brushwood, which shows little signs of life. The dry and parched
surface, being heated by the noonday sun, gave to the air a close
and sultry feeling, like that from a stove: we fancied even that
the bushes smelt unpleasantly. Although I diligently tried to
collect as many plants as possible, I succeeded in getting very
few; and such wretched-looking little weeds would have better
become an arctic than an equatorial Flora. The brushwood appears,
from a short distance, as leafless as our trees during winter; and
it was some time before I discovered that not only almost every
plant was now in full leaf, but that the greater number were in
flower. The commonest bush is one of the Euphorbiaceae: an acacia
and a great odd-looking cactus are the only trees which afford any
shade. After the season of heavy rains, the islands are said to
appear for a short time partially green. The volcanic island of
Fernando Noronha, placed in many respects under nearly similar
conditions, is the only other country where I have seen a
vegetation at all like this of the Galapagos Islands.

The "Beagle" sailed round Chatham Island, and anchored in several
bays. One night I slept on shore on a part of the island where
black truncated cones were extraordinarily numerous: from one small
eminence I counted sixty of them, all surmounted by craters more or
less perfect. The greater number consisted merely of a ring of red
scoriae or slags cemented together: and their height above the
plain of lava was not more than from fifty to a hundred feet: none
had been very lately active. The entire surface of this part of the
island seems to have been permeated, like a sieve, by the
subterranean vapours: here and there the lava, whilst soft, has
been blown into great bubbles; and in other parts, the tops of
caverns similarly formed have fallen in, leaving circular pits with
steep sides. From the regular form of the many craters, they gave
to the country an artificial appearance, which vividly reminded me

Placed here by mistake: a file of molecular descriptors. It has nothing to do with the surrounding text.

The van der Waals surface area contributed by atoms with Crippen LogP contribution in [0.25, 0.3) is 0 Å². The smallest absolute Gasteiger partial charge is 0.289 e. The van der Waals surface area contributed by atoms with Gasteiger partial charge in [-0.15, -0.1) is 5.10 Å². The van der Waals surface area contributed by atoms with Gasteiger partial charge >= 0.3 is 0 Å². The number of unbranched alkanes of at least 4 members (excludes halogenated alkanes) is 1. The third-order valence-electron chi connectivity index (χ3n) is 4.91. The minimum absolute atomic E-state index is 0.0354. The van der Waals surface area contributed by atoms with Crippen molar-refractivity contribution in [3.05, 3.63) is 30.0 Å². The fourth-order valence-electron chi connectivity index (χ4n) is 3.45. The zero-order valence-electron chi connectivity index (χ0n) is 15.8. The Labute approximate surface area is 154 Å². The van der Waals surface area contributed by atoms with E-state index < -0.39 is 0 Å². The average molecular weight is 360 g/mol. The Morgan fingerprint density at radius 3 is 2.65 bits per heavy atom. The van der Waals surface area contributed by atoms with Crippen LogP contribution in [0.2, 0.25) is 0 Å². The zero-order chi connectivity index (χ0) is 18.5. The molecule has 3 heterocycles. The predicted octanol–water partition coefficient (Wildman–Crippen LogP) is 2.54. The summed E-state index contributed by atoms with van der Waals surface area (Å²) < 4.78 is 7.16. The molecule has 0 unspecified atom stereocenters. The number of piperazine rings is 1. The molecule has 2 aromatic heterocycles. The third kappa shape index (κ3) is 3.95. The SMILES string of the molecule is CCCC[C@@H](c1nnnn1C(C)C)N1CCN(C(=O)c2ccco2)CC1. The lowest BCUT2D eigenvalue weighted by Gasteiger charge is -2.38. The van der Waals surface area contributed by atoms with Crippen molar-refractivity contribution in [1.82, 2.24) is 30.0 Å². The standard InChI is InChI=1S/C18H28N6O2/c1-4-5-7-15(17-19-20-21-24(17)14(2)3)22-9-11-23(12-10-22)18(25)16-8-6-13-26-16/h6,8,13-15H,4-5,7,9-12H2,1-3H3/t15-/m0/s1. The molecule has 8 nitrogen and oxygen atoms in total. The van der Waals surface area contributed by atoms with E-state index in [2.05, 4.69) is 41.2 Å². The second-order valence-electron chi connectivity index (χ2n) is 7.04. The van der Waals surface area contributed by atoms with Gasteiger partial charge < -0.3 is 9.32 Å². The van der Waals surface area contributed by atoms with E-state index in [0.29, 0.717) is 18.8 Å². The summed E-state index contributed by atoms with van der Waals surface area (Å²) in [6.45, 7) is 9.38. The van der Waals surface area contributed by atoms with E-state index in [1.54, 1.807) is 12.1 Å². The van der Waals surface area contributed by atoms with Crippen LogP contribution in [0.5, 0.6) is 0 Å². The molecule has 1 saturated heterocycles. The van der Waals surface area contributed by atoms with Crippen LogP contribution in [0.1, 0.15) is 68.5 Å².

of those parts of Staffordshire where the great iron-foundries are
most numerous. The day was glowing hot, and the scrambling over the
rough surface and through the intricate thickets was very
fatiguing; but I was well repaid by the strange Cyclopean scene. As
I was walking along I met two large tortoises, each of which must
have weighed at least two hundred pounds: one was eating a piece of
cactus, and as I approached, it stared at me and slowly walked
away; the other gave a deep hiss, and drew in its head. These huge
reptiles, surrounded by the black lava, the leafless shrubs, and
large cacti, seemed to my fancy like some antediluvian animals. The
few dull-coloured birds cared no more for me than they did for the
great tortoises.

SEPTEMBER 23, 1835.

The "Beagle" proceeded to Charles Island. This archipelago has long
been frequented, first by the Bucaniers, and latterly by whalers,
but it is only within the last six years that a small colony has
been established here. The inhabitants are between two and three
hundred in number; they are nearly all people of colour, who have
been banished for political crimes from the Republic of the
Equator, of which Quito is the capital. The settlement is placed
about four and a half miles inland, and at a height probably of a
thousand feet. In the first part of the road we passed through
leafless thickets, as in Chatham Island. Higher up the woods
gradually became greener; and as soon as we crossed the ridge of
the island we were cooled by a fine southerly breeze, and our sight
refreshed by a green and thriving vegetation. In this upper region
coarse grasses and ferns abound; but there are no tree-ferns: I saw
nowhere any member of the Palm family, which is the more singular,
as 360 miles northward, Cocos Island takes its name from the number
of cocoa-nuts. The houses are irregularly scattered over a flat
space of ground, which is cultivated with sweet potatoes and
bananas. It will not easily be imagined how pleasant the sight of
black mud was to us, after having been so long accustomed to the